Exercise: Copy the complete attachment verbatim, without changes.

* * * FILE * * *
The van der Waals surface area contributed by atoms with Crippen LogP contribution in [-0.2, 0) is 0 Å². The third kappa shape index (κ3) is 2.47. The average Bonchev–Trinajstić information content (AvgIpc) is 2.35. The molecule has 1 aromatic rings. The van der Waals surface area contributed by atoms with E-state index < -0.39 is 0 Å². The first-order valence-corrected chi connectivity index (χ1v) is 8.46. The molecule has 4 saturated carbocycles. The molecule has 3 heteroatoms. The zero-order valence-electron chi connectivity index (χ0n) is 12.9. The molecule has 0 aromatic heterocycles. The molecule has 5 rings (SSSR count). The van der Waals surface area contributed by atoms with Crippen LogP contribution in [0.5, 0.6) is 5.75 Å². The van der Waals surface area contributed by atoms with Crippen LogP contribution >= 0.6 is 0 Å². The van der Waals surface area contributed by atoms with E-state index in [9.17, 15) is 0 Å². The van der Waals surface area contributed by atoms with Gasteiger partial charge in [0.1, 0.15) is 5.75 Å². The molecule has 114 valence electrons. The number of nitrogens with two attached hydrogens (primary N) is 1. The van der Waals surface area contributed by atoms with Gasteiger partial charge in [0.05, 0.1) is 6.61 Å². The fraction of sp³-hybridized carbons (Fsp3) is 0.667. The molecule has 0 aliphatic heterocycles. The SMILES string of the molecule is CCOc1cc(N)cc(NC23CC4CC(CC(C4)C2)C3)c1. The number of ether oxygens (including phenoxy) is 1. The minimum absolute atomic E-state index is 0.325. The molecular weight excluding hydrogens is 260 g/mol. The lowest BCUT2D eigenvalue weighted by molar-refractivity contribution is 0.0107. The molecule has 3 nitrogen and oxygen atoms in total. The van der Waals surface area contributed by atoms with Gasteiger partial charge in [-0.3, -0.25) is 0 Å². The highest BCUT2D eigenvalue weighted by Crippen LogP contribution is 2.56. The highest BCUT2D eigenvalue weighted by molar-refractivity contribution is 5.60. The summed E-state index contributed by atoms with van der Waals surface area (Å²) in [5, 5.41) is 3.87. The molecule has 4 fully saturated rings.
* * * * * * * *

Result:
The van der Waals surface area contributed by atoms with Crippen LogP contribution in [-0.2, 0) is 0 Å². The third kappa shape index (κ3) is 2.47. The average Bonchev–Trinajstić information content (AvgIpc) is 2.35. The molecule has 1 aromatic rings. The van der Waals surface area contributed by atoms with E-state index < -0.39 is 0 Å². The first-order valence-corrected chi connectivity index (χ1v) is 8.46. The molecule has 4 saturated carbocycles. The molecule has 3 heteroatoms. The zero-order valence-electron chi connectivity index (χ0n) is 12.9. The molecule has 0 aromatic heterocycles. The molecule has 5 rings (SSSR count). The van der Waals surface area contributed by atoms with Crippen LogP contribution in [0.5, 0.6) is 5.75 Å². The van der Waals surface area contributed by atoms with Crippen LogP contribution >= 0.6 is 0 Å². The van der Waals surface area contributed by atoms with E-state index in [9.17, 15) is 0 Å². The van der Waals surface area contributed by atoms with Gasteiger partial charge in [0.1, 0.15) is 5.75 Å². The molecule has 114 valence electrons. The number of nitrogens with two attached hydrogens (primary N) is 1. The van der Waals surface area contributed by atoms with Gasteiger partial charge in [0.05, 0.1) is 6.61 Å². The fraction of sp³-hybridized carbons (Fsp3) is 0.667. The molecule has 0 aliphatic heterocycles. The SMILES string of the molecule is CCOc1cc(N)cc(NC23CC4CC(CC(C4)C2)C3)c1. The number of ether oxygens (including phenoxy) is 1. The minimum absolute atomic E-state index is 0.325. The molecular weight excluding hydrogens is 260 g/mol. The lowest BCUT2D eigenvalue weighted by molar-refractivity contribution is 0.0107. The molecule has 3 nitrogen and oxygen atoms in total. The van der Waals surface area contributed by atoms with Gasteiger partial charge in [-0.3, -0.25) is 0 Å². The highest BCUT2D eigenvalue weighted by Crippen LogP contribution is 2.56. The highest BCUT2D eigenvalue weighted by molar-refractivity contribution is 5.60. The summed E-state index contributed by atoms with van der Waals surface area (Å²) in [5, 5.41) is 3.87. The molecule has 4 fully saturated rings.